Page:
Oktoberfest in Munich is the world’s largest fair, bringing in more than 6 million people from around the world. About 7 million liters of beer are served during the 16-day celebration. But there is much more to Germany than their famous suds. Bratwurst, Hot Soft Pretzels, Apple Strudel and Black Forest Cake, are just some of the traditional German delicacies visitors can enjoy.
I am starting with one of my family’s favorite: Wiener Schnitzel. The Wiener Schnitzel is actually the national dish of Austria, but it’s also a classic recipe in Germany thanks to the close proximity to Austria.
I grew up eating Wiener Schnitzel regularly, with boiled potatoes, mashed potatoes, fries, rice and Spaetzle. Whatever mom had on hand.
A Wiener Schnitzel is a breaded veal cutlet. It is dipped in flour, egg, and bread crumbs, and then fried in butter or oil to a golden brown. It is traditionally served with a lemon wedge, which you can use to drizzle fresh lemon juice over the schnitzel. Veal is the traditional choice in Vienna, though many people use the more widely available pork. Schnitzel can, of course, be made from almost any meat that comes in pieces large enough to fit the bill, and I make mine with chicken.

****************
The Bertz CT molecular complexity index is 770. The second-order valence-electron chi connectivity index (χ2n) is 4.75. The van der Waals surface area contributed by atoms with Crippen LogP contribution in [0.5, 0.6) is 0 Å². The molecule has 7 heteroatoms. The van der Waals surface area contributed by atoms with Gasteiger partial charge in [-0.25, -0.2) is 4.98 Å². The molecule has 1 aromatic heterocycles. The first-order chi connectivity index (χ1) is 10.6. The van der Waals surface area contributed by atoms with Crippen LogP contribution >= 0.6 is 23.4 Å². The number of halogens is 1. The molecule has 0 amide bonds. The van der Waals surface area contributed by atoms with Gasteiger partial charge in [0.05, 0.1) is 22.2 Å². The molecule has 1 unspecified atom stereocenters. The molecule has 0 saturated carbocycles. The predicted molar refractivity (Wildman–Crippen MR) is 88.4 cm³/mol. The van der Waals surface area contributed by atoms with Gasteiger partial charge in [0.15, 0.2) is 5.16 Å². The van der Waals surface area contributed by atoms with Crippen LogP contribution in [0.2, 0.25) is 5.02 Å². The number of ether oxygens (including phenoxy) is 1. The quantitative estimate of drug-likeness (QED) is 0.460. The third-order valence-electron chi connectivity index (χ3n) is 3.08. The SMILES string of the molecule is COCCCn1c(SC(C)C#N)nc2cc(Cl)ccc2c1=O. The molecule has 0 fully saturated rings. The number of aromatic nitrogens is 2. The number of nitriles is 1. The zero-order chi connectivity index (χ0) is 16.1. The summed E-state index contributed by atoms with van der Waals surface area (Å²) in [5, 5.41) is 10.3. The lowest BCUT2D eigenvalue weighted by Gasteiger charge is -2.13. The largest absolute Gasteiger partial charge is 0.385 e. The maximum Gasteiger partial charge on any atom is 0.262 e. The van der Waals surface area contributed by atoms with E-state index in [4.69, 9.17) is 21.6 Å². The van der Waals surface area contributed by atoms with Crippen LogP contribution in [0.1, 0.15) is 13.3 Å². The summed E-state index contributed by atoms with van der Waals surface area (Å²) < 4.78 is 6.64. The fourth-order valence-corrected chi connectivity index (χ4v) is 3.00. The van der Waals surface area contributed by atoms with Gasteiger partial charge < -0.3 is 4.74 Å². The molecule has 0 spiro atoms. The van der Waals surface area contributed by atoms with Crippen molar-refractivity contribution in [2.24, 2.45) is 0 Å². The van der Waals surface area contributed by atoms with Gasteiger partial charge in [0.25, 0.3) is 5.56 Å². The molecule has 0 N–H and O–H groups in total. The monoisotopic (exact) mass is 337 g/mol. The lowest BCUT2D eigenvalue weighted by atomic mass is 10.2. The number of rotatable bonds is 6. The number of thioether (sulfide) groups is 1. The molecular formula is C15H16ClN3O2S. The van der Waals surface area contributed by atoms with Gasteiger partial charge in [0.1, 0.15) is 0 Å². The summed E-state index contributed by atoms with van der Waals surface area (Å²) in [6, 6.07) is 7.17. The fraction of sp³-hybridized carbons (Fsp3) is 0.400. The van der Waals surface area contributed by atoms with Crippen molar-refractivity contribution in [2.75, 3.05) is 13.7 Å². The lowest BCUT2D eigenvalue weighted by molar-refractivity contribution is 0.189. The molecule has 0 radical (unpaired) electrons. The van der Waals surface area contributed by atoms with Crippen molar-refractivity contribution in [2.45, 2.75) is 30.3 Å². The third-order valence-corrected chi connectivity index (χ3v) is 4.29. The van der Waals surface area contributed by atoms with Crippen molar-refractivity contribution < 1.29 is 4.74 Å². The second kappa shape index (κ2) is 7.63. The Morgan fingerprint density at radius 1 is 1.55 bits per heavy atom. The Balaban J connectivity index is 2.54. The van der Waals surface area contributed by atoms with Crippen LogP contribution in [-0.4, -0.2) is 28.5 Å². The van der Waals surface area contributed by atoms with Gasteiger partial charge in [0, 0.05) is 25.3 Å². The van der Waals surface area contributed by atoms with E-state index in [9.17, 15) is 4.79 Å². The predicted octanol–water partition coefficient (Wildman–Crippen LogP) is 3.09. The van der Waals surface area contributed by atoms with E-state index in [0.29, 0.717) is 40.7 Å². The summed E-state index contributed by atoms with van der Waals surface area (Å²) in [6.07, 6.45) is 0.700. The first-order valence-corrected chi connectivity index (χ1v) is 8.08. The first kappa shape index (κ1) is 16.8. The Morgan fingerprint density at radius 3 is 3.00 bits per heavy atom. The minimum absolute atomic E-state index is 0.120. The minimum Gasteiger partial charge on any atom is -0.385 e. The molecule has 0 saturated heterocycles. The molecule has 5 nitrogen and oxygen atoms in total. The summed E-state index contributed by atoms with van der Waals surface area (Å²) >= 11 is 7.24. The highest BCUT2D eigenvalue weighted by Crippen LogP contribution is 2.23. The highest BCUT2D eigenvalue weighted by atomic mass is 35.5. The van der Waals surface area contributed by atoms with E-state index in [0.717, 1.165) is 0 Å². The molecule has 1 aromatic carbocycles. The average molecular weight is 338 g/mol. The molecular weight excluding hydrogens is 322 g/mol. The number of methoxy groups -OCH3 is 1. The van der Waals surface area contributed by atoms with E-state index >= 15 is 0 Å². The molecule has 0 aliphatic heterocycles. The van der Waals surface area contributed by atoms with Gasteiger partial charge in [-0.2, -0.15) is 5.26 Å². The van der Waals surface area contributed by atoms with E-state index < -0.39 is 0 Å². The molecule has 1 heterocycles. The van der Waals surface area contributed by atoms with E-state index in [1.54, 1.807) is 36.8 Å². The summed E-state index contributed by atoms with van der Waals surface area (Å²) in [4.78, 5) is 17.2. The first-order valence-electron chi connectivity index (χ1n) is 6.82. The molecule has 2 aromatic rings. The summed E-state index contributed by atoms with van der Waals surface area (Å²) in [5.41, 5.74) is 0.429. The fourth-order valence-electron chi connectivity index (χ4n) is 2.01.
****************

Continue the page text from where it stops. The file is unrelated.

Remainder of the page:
A note to those who are not so familiar with German cuisine … if you are in a German restaurant and do not know what to select off the menu, start with a Wiener Schnitzel. You will not be let down. It’s wunderbar!
The trick to making a good Wiener Schnitzel is in the technique. The cutlet must be very thin, the flour light, the eggs beaten, the breadcrumbs applied with a light hand.
*Flag photo courtesy of Wikipedia